Administrative law – Decisions of administrative tribunals – Labour and employment boards – Labour law – Collective agreements – Vacation pay – Arbitration – Judicial review – Estoppel and res judicata
Viterra Inc. v. Grain Services Union,  S.J. No. 535, 2013 SKCA 93, Saskatchewan Court of Appeal, September 10, 2013, R.G. Richards C.J.S., R.K. Ottenbreit and N.W. Caldwell JJ.A.
The appellant, Viterra Inc., appealed a decision dismissing its application for judicial review of an arbitration board’s decision finding the appellant was required to pay certain employees overtime at the vacation entitlement rate.
The appellant’s predecessor had negotiated a collective agreement (the Old Agreement) with the respondent, the Grain Services Union, which was silent on the issue of vacation pay for overtime. The practice had been for some groups of employees within the Union to be paid vacation pay on overtime based on individual employee’s vacation rates. At no point did the Old Agreement deal expressly with the question of vacation pay on overtime earnings. The appellant continued the established practice of providing vacation pay on overtime on the same basis as the former employer, which resulted in non-standardized vacation entitlement rates among the employees. Further, the issue was not dealt with specifically in the Collective Agreement reached between the Appellant and the Union (the New Agreement). When the appellant became aware of the different practices, it decided to standardize the approach for all employees covered under the New Agreement. It reached this decision without consulting with or providing notice to the Union. The obvious effect of the policy change, as found by the Court, was that the overtime compensation for some employees were lowered.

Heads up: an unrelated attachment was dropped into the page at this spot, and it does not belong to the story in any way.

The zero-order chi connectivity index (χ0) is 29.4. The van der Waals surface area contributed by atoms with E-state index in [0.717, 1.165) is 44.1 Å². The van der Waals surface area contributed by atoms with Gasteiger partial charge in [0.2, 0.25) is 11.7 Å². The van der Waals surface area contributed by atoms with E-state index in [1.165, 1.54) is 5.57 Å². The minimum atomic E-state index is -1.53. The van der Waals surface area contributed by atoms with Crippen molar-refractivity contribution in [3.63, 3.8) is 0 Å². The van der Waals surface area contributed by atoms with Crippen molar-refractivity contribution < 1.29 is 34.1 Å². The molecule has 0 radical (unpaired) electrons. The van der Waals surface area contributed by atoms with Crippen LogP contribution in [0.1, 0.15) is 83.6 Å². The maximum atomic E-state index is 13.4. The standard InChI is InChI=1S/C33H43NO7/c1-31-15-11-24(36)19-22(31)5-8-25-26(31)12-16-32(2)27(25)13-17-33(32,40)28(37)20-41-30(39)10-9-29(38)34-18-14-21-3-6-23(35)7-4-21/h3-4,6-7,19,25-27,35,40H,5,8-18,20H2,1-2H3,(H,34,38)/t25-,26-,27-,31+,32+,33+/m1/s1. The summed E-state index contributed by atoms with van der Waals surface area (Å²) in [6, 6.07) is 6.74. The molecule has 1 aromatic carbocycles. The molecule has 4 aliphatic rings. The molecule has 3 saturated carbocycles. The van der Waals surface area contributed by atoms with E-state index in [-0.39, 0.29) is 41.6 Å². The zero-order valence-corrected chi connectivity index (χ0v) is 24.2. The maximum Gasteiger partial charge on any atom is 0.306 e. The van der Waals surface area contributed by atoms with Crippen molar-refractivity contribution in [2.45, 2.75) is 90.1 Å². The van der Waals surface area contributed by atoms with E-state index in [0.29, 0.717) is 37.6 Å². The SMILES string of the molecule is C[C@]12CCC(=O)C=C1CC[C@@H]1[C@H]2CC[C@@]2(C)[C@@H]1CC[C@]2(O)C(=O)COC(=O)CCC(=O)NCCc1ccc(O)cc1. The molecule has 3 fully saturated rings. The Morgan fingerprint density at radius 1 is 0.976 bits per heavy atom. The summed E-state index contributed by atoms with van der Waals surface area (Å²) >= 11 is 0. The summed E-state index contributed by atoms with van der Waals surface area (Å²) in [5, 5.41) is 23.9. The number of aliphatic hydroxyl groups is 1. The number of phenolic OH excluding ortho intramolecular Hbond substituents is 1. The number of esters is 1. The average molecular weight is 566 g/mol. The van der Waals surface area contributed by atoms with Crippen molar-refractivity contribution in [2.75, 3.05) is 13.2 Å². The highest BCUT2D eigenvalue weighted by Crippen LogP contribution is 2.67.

The Union filed grievances alleging that Viterra had unilaterally changed the administration and payment of vacation pay on overtime contrary to past practices and the terms of the New Agreement. The majority of the Board of Arbitration found in favor of the Union and found that the accepted practice came about as a result of the direct understanding of the parties to the Old Agreement. Further, the language used in the New Agreement had the same effect. Further, under the doctrine of promissory estoppel, the Board found that Union had entered into the New Agreement under the assumption that vacation pay on overtime would not change.
The appellant brought an application for judicial review seeking to quash the decision of the Board. The Chambers judge concluded that both the Board’s interpretation of the New Agreement and its application of the doctrine of promissory estoppel satisfied the standard of reasonableness. The appellant appealed the Chambers judge’s decision.
The Court of Appeal dismissed the Appeal. The Court found the Board’s interpretation of the New Agreement to be unreasonable as there was no contractual language in either of the Agreements regarding an obligation to pay overtime at vacation pay rates, the obligation to do so did not flow directly from them. However, the Court did find the Board’s conclusion regarding promissory estoppel to be reasonable. The appellant’s silence at the bargaining table, against the background of its past practice was a representation it would continue to compensate the employees in the same manner and the respondent relied on this representation to its detriment.
The Court concluded that, while the Chamber’s judge’s decisions presented some problems, her decision not to overturn the Board’s decision was nonetheless reasonable.
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